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Re^2: why I will not use ActiveState again

by gisle (Novice)
on Dec 01, 2006 at 23:18 UTC ( #587333=note: print w/replies, xml ) Need Help??


in reply to Re: why I will not use ActiveState again
in thread Getting Fed Up with ActiveState

You'll find the following note in the ActivePerl ChangeLog:
* File::Path's rmtree() function has been replaced to address security vulnerability CAN-2005-0448.

We have basically adopted the version from Debian Linux.

BTW, we also publish this patch file that documents how the current ActivePerl differs from the official 5.8.8.

  • Comment on Re^2: why I will not use ActiveState again

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Re^3: why I will not use ActiveState again
by rjbs (Pilgrim) on Dec 02, 2006 at 14:02 UTC
    Unfortunately, when someone comes to me and says, "Your module produces errors or warnings on my ActivePerl install," it's difficult for me to determine that it's because a core module several layers up the chain is different. I certainly don't want to consult that patch file for every recursively included module. The changed rmtree didn't just address some vulnerability, it introduced at least one new behavior, carping on [] as the first arg to rmtree. With a core that doesn't behave like the perl core, it's harder to support. The changes may be minor, but they're distracting and make debugging take significantly longer where it shouldn't, liked in pure Perl modules. As someone who tries to support every platform, I find it very frustrating.
    rjbs
      it's difficult for me to determine that it's because a core module several layers up the chain is different

      I think that point of yours (along with the rest of your post) is fair enough. And I also think that ActiveState's decision to modify the module is fair enough.

      So ... let's get constructive about the issue ... what should they be doing (from the perspective of a module author) when they perceive a need to amend a core module ?

      Cheers,
      Rob

        Duh. You change the version number whenever you allow a change to any module to escape your tight little grasp.

        In the case of emergency changes, try to change the version number in a way that won't conflict with the next version that the real author of the module is likely already working on and will be releasing soon, before he notices that you've upgraded out of his control. I usually do this by incrementing by a smaller-than-usual amount (such as appending "001" to the end).

        - tye        

        what should they be doing (from the perspective of a module author) when they perceive a need to amend a core module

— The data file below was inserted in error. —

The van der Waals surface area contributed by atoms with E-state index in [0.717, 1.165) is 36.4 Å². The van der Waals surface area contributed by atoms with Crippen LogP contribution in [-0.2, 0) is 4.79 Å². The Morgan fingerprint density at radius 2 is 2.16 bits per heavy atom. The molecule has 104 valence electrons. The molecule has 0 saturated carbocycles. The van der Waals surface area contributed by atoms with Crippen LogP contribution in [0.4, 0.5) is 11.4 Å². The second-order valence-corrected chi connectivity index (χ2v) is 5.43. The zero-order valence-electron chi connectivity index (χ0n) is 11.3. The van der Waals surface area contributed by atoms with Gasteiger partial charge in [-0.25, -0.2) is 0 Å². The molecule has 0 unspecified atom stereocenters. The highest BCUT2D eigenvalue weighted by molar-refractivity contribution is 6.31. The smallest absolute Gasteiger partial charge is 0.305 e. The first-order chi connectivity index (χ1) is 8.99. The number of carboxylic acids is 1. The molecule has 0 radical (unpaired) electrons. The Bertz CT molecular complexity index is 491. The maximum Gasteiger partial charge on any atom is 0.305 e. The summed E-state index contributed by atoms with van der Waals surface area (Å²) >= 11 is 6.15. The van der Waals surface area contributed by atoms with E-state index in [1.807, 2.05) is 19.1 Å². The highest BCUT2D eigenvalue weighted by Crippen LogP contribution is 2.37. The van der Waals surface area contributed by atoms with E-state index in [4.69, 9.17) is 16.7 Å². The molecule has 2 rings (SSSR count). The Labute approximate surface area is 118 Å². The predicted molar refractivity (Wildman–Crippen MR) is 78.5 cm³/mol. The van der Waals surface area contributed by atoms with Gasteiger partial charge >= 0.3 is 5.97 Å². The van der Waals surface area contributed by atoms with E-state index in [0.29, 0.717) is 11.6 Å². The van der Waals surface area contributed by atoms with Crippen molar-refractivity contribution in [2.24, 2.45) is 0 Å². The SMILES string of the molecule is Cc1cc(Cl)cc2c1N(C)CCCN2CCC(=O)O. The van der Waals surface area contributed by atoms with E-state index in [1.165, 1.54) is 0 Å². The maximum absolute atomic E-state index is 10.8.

My two cents, At a minimum, make sure any thing that dies/carps mentions that it's a patched version of the module and bump/alter the version number. Better would be to get the patch taken upstream -- or, in this case, perhaps, get File::Path pulled out as a dual core/CPAN module so the patch could be made generally available in the "latest" release of the module on CPAN.

        -xdg

        Code written by xdg and posted on PerlMonks is public domain. It is provided as is with no warranties, express or implied, of any kind. Posted code may not have been tested. Use of posted code is at your own risk.

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[Corion]: While working on WWW::Mechanize:: Chrome, I had the suspicion that AnyEvent was doing something wrong, but I was able to swap it out for Mojolicious and the error persisted.
[Corion]: Of course, the error was in my own code ;)
[marioroy]: Corion, start and start_child in MCE::Hobo::Manager return a MCE::Hobo object, whereas P::FM returns the PID. I can have it return the PID though. I tried Hobo::Manager with several P::FM modules, just changed P::FM to MCE::Hobo::Manager and it works.
[marioroy]: I also have a Hobo driver for Forklift allowing folks to use in multiple classes, no conflicts with one another. That's not possible for P::FM.
[Discipulus]: congrats marioroy!
[marioroy]: CORE::wait works well eventhough multiple instances or classes using Hobo::Manager.
[Corion]: marioroy: I'm not sure what the normal use for the PID is in P:FM, but I guess that most programs just ignore or log it
[Corion]: Oh, yes, programs could call wait $pid, but if your $pid is an object, then you could add a ->wait method to it and wait $pid would call that automatically "thanks" to indirect object notation
[marioroy]: Just documentation edits is all that remains. Hobo::Simple provides foreach and forseq with identifier capability -- all transparently supporting array, hash, file handle, and seq 1 .. N.
[marioroy]: Corion Regarding PID, that's great. So will leave it so compatible with MCE::Hobo. e.g. ->create returns a Hobo object. Folks can get ->pid from it. So, that's not a problem.

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